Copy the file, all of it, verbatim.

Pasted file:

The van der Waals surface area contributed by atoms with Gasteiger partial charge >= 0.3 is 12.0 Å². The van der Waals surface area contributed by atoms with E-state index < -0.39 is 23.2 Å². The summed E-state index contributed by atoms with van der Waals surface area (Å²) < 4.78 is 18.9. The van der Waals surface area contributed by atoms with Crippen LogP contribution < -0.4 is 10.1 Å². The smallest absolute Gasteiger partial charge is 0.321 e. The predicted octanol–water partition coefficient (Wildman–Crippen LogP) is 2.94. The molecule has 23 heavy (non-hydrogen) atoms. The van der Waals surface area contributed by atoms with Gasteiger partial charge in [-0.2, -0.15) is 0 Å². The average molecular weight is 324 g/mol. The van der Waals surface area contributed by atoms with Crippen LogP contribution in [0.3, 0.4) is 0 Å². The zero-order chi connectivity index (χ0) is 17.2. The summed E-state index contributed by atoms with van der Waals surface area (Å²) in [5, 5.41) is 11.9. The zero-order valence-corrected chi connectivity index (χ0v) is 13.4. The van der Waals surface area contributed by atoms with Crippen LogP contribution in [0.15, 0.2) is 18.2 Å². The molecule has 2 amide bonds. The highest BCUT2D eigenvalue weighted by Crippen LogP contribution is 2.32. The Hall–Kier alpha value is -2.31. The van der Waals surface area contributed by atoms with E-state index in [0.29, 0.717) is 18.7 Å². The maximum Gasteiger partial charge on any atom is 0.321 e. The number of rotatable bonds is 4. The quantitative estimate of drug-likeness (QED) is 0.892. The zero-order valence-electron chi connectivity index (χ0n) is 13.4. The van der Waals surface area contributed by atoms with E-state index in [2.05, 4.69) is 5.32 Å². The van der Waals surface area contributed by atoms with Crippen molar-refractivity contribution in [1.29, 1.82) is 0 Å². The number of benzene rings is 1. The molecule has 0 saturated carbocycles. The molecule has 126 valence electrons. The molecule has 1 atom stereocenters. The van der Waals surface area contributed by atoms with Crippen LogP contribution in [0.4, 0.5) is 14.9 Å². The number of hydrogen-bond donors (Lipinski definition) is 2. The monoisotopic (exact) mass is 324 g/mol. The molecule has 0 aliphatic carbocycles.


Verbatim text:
The van der Waals surface area contributed by atoms with Gasteiger partial charge >= 0.3 is 12.0 Å². The van der Waals surface area contributed by atoms with E-state index < -0.39 is 23.2 Å². The summed E-state index contributed by atoms with van der Waals surface area (Å²) < 4.78 is 18.9. The van der Waals surface area contributed by atoms with Crippen LogP contribution < -0.4 is 10.1 Å². The smallest absolute Gasteiger partial charge is 0.321 e. The predicted octanol–water partition coefficient (Wildman–Crippen LogP) is 2.94. The molecule has 23 heavy (non-hydrogen) atoms. The van der Waals surface area contributed by atoms with Gasteiger partial charge in [-0.2, -0.15) is 0 Å². The average molecular weight is 324 g/mol. The van der Waals surface area contributed by atoms with Crippen LogP contribution in [0.3, 0.4) is 0 Å². The zero-order chi connectivity index (χ0) is 17.2. The summed E-state index contributed by atoms with van der Waals surface area (Å²) in [5, 5.41) is 11.9. The zero-order valence-corrected chi connectivity index (χ0v) is 13.4. The van der Waals surface area contributed by atoms with Crippen LogP contribution in [0.15, 0.2) is 18.2 Å². The molecule has 2 amide bonds. The highest BCUT2D eigenvalue weighted by Crippen LogP contribution is 2.32. The Hall–Kier alpha value is -2.31. The van der Waals surface area contributed by atoms with E-state index in [0.29, 0.717) is 18.7 Å². The maximum Gasteiger partial charge on any atom is 0.321 e. The number of rotatable bonds is 4. The quantitative estimate of drug-likeness (QED) is 0.892. The zero-order valence-electron chi connectivity index (χ0n) is 13.4. The van der Waals surface area contributed by atoms with E-state index in [2.05, 4.69) is 5.32 Å². The van der Waals surface area contributed by atoms with Crippen molar-refractivity contribution in [1.29, 1.82) is 0 Å². The number of benzene rings is 1. The molecule has 0 saturated carbocycles. The molecule has 126 valence electrons. The molecule has 1 atom stereocenters. The van der Waals surface area contributed by atoms with Crippen LogP contribution in [0.4, 0.5) is 14.9 Å². The number of hydrogen-bond donors (Lipinski definition) is 2. The monoisotopic (exact) mass is 324 g/mol. The molecule has 0 aliphatic carbocycles.